It is very difficult in theology to avoid either:
1. Collapsing everything into a single static ONE.
2. Breaking-up everything into a multitude of distinct and autonomous MANYS.
The metaphor (or reality) of family relations is one way - probably the only easily-comprehensible and psychologically-effective way - of doing this.
In a family all are related - hence there is unity; but each family member is a recognized individual, one-of-a-kind (even among identical twins) - hence there is uniqueness.
(At a higher level, each family is linked with others in a 'clan' or extended-family - hence unity; yet each family is recognized as different. And so-on upward. )
Break the family, and this breaks down.
In modern secular society each person is either one of humankind - which is so large a unity that it has no felt unity in the absence of smaller, nested, hierarchical unities (not least since the borders between humans and animals are fuzzy, for secular modernity); and there is the individual, one of a kind person - but so individual (one is six billion) as to be incomprehensible.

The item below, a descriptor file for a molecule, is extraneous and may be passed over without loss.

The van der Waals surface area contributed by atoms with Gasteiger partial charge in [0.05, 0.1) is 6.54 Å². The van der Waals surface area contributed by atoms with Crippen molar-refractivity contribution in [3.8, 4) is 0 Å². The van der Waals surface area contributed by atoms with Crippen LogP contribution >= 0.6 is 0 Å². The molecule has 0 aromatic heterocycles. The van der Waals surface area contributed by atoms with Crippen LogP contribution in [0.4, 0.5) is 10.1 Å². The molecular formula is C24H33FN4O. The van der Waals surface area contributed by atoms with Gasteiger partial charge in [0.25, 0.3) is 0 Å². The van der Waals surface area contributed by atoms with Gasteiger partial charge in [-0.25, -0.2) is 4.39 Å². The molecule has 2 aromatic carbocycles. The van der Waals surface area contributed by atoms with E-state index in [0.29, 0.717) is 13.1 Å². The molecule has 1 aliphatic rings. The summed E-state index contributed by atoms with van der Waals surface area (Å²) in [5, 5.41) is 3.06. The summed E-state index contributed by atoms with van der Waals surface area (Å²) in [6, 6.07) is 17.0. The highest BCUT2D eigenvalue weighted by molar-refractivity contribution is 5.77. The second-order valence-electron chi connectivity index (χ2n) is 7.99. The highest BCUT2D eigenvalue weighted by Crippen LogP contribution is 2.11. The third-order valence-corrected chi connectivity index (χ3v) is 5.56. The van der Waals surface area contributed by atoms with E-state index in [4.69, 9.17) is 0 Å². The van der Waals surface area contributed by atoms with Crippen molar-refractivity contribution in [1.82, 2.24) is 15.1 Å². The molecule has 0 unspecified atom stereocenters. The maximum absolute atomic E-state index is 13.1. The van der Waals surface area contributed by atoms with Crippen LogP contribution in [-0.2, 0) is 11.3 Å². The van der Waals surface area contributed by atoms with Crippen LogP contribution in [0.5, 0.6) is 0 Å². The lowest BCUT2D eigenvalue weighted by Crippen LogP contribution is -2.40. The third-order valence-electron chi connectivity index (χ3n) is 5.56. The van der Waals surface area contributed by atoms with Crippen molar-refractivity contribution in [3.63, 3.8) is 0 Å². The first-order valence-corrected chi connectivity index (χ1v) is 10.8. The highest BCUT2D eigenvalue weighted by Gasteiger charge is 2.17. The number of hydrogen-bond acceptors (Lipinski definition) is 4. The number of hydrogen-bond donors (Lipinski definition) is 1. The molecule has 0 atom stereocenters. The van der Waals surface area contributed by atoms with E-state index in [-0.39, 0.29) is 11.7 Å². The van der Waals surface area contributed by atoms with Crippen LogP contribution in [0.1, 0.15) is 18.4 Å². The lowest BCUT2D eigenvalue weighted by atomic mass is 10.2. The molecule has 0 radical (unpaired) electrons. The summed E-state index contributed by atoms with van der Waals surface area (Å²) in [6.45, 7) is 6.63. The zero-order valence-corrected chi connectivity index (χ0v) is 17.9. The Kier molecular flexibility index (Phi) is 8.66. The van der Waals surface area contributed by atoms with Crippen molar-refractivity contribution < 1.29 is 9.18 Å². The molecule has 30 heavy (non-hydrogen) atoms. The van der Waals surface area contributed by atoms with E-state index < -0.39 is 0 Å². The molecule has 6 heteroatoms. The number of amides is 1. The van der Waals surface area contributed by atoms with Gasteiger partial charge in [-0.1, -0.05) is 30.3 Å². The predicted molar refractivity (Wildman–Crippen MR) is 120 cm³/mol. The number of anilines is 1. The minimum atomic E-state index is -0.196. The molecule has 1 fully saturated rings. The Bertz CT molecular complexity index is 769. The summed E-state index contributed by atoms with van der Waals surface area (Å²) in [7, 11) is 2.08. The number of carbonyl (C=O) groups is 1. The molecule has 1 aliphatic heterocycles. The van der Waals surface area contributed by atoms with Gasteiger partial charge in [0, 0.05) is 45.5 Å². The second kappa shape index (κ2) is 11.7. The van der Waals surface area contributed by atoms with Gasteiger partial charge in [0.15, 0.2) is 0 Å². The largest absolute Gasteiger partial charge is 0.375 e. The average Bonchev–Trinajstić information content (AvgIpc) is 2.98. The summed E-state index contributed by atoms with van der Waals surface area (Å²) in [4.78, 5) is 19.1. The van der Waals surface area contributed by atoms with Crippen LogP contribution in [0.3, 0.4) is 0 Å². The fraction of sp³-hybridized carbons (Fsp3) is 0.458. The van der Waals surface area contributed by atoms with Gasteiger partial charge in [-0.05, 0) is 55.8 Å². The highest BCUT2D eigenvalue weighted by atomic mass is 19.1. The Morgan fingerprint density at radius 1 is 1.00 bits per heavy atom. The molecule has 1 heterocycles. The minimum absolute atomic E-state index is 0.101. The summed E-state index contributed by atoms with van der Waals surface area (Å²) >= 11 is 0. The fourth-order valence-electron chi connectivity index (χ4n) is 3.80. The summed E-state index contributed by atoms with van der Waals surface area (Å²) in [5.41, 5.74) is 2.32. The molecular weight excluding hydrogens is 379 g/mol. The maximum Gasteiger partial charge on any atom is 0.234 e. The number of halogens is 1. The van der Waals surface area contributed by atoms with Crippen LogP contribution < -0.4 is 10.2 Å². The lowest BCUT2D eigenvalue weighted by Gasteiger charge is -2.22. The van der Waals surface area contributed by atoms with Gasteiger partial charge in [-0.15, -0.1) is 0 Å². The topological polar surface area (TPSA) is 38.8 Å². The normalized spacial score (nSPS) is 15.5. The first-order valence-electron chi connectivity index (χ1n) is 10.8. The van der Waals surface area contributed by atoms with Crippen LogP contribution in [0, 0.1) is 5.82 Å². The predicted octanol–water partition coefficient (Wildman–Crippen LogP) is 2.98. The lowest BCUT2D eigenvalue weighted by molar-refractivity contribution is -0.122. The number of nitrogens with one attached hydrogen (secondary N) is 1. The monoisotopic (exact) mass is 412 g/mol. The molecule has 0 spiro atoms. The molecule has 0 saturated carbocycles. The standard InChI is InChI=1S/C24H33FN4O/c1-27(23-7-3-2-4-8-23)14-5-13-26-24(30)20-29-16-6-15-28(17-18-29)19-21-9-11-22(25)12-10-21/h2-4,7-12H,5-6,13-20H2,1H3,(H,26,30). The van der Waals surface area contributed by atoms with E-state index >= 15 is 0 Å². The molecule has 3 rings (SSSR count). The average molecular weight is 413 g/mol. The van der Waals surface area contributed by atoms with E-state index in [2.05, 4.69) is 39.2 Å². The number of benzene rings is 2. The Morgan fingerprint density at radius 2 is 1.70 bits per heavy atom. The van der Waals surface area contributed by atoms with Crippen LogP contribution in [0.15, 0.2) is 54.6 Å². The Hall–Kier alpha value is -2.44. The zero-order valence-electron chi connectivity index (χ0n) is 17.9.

To have a unity of seven billion and a uniqueness of one-in-six-billion are necessarily abstractions; and abstractions are psychologically unreal - so a person's unity with other and also their individuality become alike theoretical rather than experiential.
Alienation from the group, anomie of the individual... That's modernity; that is the lived reality for many, and the reality for all on the other side of the destruction of the family.
So the family is indispensable for society - and the truth of family relations also indispensable for theology; because only life as essentially familial can explain, in a way that is both comprehensible and real, how it is that the world is both one and many - that everything is both God and also itself.